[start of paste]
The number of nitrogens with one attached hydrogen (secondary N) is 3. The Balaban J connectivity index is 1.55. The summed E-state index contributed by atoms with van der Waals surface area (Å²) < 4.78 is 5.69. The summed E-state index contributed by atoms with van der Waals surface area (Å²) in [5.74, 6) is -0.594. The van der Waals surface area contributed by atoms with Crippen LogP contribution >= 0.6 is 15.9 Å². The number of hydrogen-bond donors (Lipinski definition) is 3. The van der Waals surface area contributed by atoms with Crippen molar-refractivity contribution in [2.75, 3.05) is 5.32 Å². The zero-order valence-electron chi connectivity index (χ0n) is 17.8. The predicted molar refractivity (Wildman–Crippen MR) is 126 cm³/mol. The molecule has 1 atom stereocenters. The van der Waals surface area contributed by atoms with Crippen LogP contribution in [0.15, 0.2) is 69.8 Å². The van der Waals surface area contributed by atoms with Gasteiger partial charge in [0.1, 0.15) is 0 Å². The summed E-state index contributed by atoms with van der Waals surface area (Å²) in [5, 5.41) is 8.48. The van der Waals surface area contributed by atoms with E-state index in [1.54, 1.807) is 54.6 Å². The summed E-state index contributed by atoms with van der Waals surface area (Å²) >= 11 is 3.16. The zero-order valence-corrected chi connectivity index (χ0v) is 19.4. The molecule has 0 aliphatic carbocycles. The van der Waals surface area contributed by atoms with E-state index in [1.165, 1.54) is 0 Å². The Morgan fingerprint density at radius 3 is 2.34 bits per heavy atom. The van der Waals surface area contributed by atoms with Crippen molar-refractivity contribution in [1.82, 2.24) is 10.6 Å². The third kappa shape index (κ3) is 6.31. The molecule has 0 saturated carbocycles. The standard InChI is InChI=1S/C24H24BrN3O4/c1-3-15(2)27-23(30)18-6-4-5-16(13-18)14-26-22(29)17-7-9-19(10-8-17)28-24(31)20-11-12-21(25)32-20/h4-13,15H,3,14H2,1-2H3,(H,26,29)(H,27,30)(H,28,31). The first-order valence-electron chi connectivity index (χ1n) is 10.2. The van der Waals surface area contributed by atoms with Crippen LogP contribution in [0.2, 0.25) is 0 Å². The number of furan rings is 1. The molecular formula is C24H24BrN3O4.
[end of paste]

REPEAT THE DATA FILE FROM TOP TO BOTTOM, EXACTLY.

The number of nitrogens with one attached hydrogen (secondary N) is 3. The Balaban J connectivity index is 1.55. The summed E-state index contributed by atoms with van der Waals surface area (Å²) < 4.78 is 5.69. The summed E-state index contributed by atoms with van der Waals surface area (Å²) in [5.74, 6) is -0.594. The van der Waals surface area contributed by atoms with Crippen LogP contribution >= 0.6 is 15.9 Å². The number of hydrogen-bond donors (Lipinski definition) is 3. The van der Waals surface area contributed by atoms with Crippen molar-refractivity contribution in [2.75, 3.05) is 5.32 Å². The zero-order valence-electron chi connectivity index (χ0n) is 17.8. The predicted molar refractivity (Wildman–Crippen MR) is 126 cm³/mol. The molecule has 1 atom stereocenters. The van der Waals surface area contributed by atoms with Crippen LogP contribution in [0.15, 0.2) is 69.8 Å². The van der Waals surface area contributed by atoms with Gasteiger partial charge in [0.1, 0.15) is 0 Å². The summed E-state index contributed by atoms with van der Waals surface area (Å²) in [5, 5.41) is 8.48. The van der Waals surface area contributed by atoms with E-state index in [1.54, 1.807) is 54.6 Å². The summed E-state index contributed by atoms with van der Waals surface area (Å²) >= 11 is 3.16. The zero-order valence-corrected chi connectivity index (χ0v) is 19.4. The molecule has 0 aliphatic carbocycles. The van der Waals surface area contributed by atoms with E-state index in [1.165, 1.54) is 0 Å². The Morgan fingerprint density at radius 3 is 2.34 bits per heavy atom. The van der Waals surface area contributed by atoms with Crippen molar-refractivity contribution in [1.82, 2.24) is 10.6 Å². The third kappa shape index (κ3) is 6.31. The molecule has 0 saturated carbocycles. The standard InChI is InChI=1S/C24H24BrN3O4/c1-3-15(2)27-23(30)18-6-4-5-16(13-18)14-26-22(29)17-7-9-19(10-8-17)28-24(31)20-11-12-21(25)32-20/h4-13,15H,3,14H2,1-2H3,(H,26,29)(H,27,30)(H,28,31). The first-order valence-electron chi connectivity index (χ1n) is 10.2. The van der Waals surface area contributed by atoms with Crippen LogP contribution in [0.2, 0.25) is 0 Å². The number of furan rings is 1. The molecular formula is C24H24BrN3O4.